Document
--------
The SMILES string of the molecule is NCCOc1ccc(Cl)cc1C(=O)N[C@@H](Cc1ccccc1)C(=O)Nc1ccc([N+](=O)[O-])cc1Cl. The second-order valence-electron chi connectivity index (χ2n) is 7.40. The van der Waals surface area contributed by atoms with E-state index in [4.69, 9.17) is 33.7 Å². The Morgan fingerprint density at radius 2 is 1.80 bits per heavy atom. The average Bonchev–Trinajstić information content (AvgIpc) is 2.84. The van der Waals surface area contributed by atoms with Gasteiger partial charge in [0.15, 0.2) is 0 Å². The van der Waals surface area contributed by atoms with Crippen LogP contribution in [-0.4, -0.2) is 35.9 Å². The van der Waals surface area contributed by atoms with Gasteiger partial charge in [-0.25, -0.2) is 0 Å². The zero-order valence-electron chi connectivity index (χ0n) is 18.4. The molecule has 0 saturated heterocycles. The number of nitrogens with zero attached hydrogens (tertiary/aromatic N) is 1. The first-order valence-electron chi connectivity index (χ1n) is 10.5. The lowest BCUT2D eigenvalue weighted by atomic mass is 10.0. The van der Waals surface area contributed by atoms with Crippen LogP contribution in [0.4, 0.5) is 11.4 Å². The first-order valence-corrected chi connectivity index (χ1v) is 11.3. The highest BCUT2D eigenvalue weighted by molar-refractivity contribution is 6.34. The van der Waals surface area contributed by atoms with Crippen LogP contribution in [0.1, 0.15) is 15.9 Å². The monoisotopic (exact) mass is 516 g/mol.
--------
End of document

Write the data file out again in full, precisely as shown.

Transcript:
The SMILES string of the molecule is NCCOc1ccc(Cl)cc1C(=O)N[C@@H](Cc1ccccc1)C(=O)Nc1ccc([N+](=O)[O-])cc1Cl. The second-order valence-electron chi connectivity index (χ2n) is 7.40. The van der Waals surface area contributed by atoms with E-state index in [4.69, 9.17) is 33.7 Å². The Morgan fingerprint density at radius 2 is 1.80 bits per heavy atom. The average Bonchev–Trinajstić information content (AvgIpc) is 2.84. The van der Waals surface area contributed by atoms with Gasteiger partial charge in [0.15, 0.2) is 0 Å². The van der Waals surface area contributed by atoms with Crippen LogP contribution in [-0.4, -0.2) is 35.9 Å². The van der Waals surface area contributed by atoms with Gasteiger partial charge in [-0.25, -0.2) is 0 Å². The zero-order valence-electron chi connectivity index (χ0n) is 18.4. The molecule has 0 saturated heterocycles. The number of nitrogens with zero attached hydrogens (tertiary/aromatic N) is 1. The first-order valence-electron chi connectivity index (χ1n) is 10.5. The lowest BCUT2D eigenvalue weighted by atomic mass is 10.0. The van der Waals surface area contributed by atoms with Crippen LogP contribution in [0.4, 0.5) is 11.4 Å². The first-order valence-corrected chi connectivity index (χ1v) is 11.3. The highest BCUT2D eigenvalue weighted by molar-refractivity contribution is 6.34. The van der Waals surface area contributed by atoms with Crippen LogP contribution in [0.1, 0.15) is 15.9 Å². The monoisotopic (exact) mass is 516 g/mol.